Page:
We had many of the same classes at Itawamba Community College and ran in similar circles while at Ole Miss.
After graduation, I never was surprised to run up on him anywhere, either just out about in Tupelo or while both of us were at work.
Casey was a behind-the-scenes guy for so many films, and in covering my beat, I often ran into him on a movie set, at a film festival or premiere of a locally made film.
I always smiled when I caught his name in movie credits.
I never spent hours upon hours with him. Our encounters were usually relatively brief, but always memorable.
He never minced words, but wasn’t brash. He wasn’t a social butterfly, yet seemed to know – and be friendly with – literally every person he met. He could break your heart and make you laugh at the same time. That was just Casey.
This past February, I ran into him at the Oxford Film Festival. It had been a long while since I’d last seen him, but catching up with Casey was always easy.
As soon as you ran into him, he made you feel like you’d just hung out with him the day before.
We had a while to wait before the first film began, so we caught up on each other’s lives, and before I knew it, our discussion became deep. We both had many of the same fears and anxieties about our lives and our jobs, our goals and our potential downfalls.
It wasn’t long after the festival that Casey sent me a Facebook message, checking in. And there for a while, we kept up regularly. We’d just check in to see if the other had a good day, and if the other hadn’t, we were there to listen.
One particularly low day, all I could say was that it had been a bad day. Casey wrote back immediately, offering to do anything he could to make things better.
It was such a simple and sweet gesture, but I knew he meant it. It meant the world to me, and I told him so.
A few weeks ago, he told me he had some big film jobs lined up, and he was excited. I don’t think I’d ever heard him talk so happily, and hopefully, about his future.
But then, last week, Casey collapsed while working on a film in Jackson.
After he went into the hospital, his Facebook page blew up with friends and colleagues from all over the world wishing him a speedy recovery that, unfortunately, wouldn’t happen.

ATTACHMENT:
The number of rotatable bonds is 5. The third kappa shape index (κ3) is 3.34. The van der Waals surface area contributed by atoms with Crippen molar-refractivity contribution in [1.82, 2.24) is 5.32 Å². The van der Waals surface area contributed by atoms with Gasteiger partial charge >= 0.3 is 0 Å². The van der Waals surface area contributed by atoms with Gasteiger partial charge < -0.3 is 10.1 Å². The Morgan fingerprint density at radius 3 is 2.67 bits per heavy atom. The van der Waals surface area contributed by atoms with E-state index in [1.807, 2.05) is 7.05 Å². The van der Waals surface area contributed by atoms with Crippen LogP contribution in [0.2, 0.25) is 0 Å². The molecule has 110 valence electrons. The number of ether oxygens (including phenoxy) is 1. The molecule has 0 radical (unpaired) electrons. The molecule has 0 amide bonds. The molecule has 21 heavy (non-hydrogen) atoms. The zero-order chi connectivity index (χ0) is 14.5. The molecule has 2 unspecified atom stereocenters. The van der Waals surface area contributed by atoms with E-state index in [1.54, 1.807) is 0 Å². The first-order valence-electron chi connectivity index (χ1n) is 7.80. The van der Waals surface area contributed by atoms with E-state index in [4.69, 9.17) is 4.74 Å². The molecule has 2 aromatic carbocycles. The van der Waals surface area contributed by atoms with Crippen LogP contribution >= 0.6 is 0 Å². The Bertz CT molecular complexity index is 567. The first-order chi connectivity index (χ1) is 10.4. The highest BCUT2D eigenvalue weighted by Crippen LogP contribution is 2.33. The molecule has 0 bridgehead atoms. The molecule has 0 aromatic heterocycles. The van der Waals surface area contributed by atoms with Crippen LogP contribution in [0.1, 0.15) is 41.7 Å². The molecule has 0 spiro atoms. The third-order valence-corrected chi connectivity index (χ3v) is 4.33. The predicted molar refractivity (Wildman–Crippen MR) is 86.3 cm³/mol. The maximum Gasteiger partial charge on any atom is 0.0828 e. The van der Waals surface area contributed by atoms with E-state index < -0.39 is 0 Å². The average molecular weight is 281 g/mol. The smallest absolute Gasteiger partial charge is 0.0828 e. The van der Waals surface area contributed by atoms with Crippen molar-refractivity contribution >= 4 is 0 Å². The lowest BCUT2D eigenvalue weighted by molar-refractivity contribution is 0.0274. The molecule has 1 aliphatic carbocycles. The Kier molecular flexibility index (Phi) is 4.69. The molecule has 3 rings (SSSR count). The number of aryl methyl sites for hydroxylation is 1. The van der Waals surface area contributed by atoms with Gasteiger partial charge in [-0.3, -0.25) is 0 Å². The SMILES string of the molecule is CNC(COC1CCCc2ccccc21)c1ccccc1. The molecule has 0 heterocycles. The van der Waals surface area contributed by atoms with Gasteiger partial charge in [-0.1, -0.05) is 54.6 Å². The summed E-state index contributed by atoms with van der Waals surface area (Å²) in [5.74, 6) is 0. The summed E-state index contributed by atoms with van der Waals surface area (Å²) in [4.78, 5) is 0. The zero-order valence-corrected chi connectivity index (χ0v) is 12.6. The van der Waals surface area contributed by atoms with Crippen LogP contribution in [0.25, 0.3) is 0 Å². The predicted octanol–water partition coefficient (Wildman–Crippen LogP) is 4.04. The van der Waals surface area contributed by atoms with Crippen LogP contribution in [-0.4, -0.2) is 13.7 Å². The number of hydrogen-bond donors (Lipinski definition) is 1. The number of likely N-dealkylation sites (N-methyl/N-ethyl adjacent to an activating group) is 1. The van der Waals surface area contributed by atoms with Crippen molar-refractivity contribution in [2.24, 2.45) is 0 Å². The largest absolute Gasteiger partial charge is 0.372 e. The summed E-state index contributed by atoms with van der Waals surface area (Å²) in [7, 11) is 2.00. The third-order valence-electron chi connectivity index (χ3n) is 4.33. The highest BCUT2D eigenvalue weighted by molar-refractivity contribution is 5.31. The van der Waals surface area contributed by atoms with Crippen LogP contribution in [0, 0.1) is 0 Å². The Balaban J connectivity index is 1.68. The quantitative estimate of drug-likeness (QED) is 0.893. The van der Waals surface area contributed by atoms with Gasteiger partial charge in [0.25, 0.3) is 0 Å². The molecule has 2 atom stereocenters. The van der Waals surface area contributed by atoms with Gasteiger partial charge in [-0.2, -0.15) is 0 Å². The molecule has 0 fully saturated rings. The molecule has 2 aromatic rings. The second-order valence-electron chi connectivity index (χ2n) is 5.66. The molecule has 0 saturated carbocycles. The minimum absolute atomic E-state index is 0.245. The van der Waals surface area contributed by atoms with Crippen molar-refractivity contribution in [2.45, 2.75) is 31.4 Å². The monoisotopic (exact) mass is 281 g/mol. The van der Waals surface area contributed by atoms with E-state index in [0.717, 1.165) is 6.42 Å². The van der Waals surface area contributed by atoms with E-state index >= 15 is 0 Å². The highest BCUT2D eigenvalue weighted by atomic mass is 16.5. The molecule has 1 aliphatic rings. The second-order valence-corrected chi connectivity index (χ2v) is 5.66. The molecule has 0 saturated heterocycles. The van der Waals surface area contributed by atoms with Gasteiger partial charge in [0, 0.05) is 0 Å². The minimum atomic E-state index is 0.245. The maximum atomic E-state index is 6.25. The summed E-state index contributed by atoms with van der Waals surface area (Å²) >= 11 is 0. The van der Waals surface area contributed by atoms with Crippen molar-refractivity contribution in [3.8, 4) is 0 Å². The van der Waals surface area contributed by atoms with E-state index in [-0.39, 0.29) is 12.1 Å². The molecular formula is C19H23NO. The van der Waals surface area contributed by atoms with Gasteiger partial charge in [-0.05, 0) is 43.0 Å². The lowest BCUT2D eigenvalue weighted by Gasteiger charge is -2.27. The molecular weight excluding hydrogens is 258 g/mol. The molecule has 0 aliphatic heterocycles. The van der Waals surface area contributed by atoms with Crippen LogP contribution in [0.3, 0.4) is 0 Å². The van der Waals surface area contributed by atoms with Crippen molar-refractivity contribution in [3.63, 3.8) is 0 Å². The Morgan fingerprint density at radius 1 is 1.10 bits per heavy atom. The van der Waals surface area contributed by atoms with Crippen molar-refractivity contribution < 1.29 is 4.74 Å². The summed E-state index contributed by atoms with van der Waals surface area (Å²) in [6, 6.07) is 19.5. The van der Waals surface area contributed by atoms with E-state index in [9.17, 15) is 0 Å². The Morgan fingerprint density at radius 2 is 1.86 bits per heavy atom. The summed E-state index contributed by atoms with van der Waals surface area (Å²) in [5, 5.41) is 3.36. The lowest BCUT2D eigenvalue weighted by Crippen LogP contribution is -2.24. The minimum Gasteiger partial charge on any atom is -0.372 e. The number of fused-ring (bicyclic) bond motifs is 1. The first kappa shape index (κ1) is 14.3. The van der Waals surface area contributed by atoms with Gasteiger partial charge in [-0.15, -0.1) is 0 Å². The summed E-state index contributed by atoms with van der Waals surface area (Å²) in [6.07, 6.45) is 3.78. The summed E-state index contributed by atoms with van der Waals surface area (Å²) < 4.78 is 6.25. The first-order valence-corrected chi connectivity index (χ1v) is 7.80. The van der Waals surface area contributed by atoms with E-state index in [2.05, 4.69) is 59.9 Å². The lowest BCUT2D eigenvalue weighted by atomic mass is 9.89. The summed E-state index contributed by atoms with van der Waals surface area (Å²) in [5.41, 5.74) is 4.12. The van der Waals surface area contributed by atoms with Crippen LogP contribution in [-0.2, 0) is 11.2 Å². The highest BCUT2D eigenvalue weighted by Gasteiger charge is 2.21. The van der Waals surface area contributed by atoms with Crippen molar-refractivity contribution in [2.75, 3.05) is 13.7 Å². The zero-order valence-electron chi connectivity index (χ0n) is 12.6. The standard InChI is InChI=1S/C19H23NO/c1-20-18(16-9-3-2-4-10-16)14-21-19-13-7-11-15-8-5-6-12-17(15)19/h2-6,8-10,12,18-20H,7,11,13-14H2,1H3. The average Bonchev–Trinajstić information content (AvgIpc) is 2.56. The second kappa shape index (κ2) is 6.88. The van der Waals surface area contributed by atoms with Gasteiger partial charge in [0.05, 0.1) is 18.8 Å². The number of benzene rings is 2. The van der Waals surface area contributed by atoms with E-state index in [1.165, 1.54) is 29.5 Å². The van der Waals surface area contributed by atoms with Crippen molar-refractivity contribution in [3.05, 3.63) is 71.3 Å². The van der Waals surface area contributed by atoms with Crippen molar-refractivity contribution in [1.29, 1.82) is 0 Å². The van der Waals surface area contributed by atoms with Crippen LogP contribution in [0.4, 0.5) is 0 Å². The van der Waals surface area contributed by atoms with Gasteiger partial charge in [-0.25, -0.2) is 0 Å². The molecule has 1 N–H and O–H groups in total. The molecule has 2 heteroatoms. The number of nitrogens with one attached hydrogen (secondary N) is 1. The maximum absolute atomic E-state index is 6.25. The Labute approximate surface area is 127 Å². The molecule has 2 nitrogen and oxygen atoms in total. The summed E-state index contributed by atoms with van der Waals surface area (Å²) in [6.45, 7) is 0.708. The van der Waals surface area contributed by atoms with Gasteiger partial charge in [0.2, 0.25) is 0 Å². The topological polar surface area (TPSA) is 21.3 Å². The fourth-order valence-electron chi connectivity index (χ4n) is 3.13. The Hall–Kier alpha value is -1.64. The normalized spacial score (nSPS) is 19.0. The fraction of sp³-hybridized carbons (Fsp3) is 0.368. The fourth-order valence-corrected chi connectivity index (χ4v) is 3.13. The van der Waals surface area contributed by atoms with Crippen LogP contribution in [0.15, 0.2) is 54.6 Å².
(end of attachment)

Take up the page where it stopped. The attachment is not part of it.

He died on Friday.
He was 31.
It’s been incredible to see how many lives he touched.
So many people had stories like mine, that Casey had been there for them when they needed him most.
And truly, I think that’s what Casey did best.
He was so caring. He gave without asking for anything in return.
He taught me a lot of things, most importantly, how to care for someone.
This world lost a true gentleman. I lost a good friend.
It feels so weird to know I’ll never run into him again on a set or at the movies. My heart breaks when I log into Facebook and know I’ll never again have a surprise message from him, wishing me a good day or simply asking if I’m OK. I wasn’t ready to be done talking; I still had more to say, and I know he did, too.
I keep trying to tell myself our conversations aren’t over, and that we’ll talk again some day.
But in the meantime, I am sure going to miss him.
Sheena Barnett writes about entertainment and the arts for the Daily Journal. Contact her at (662) 678-1580 or email@example.com.
TUPELO – At just a year old, Tupelo Community Theatre’s Off Broadway already has earned a national award.
Off Broadway took home the Twink Lynch Organizational Achievement Award from the American Association of Community Theatre at the AACT International Theatre Festival in June.
The organizational achievement award recognizes theaters for “successfully completing major steps in new directions, expanding services to their community or moving to the next level of organizational development.”
TCT opened its new location, Off Broadway, in late 2013. The alternative venue hosts smaller, often more adult-themed shows that don’t fit in with TCT’s regular five-show season.
It’s production of the David Sedaris Christmas show “The SantaLand Diaries” won several awards at the Southeastern Theatre Conference in March.
TCT Off Broadway “is something we’re doing that’s different,” said Tupelo Community Theatre’s executive director, Tom Booth. “It’s exceeded our expectations of what we thought we’d do.”
Besides hosting other productions, the space also is used for auditions, workshops and rehearsals.
The next show at TCT Off Broadway is “A Southern Belle Primer,” set for Aug. 21-23.
Season tickets are on sale now for TCT’s regular season, and it includes “The Spitfire Grill,” “’Twas the Night Before Christmas,” “Father of the Bride,” “The Trip to Bountiful” and “Les Miserables.”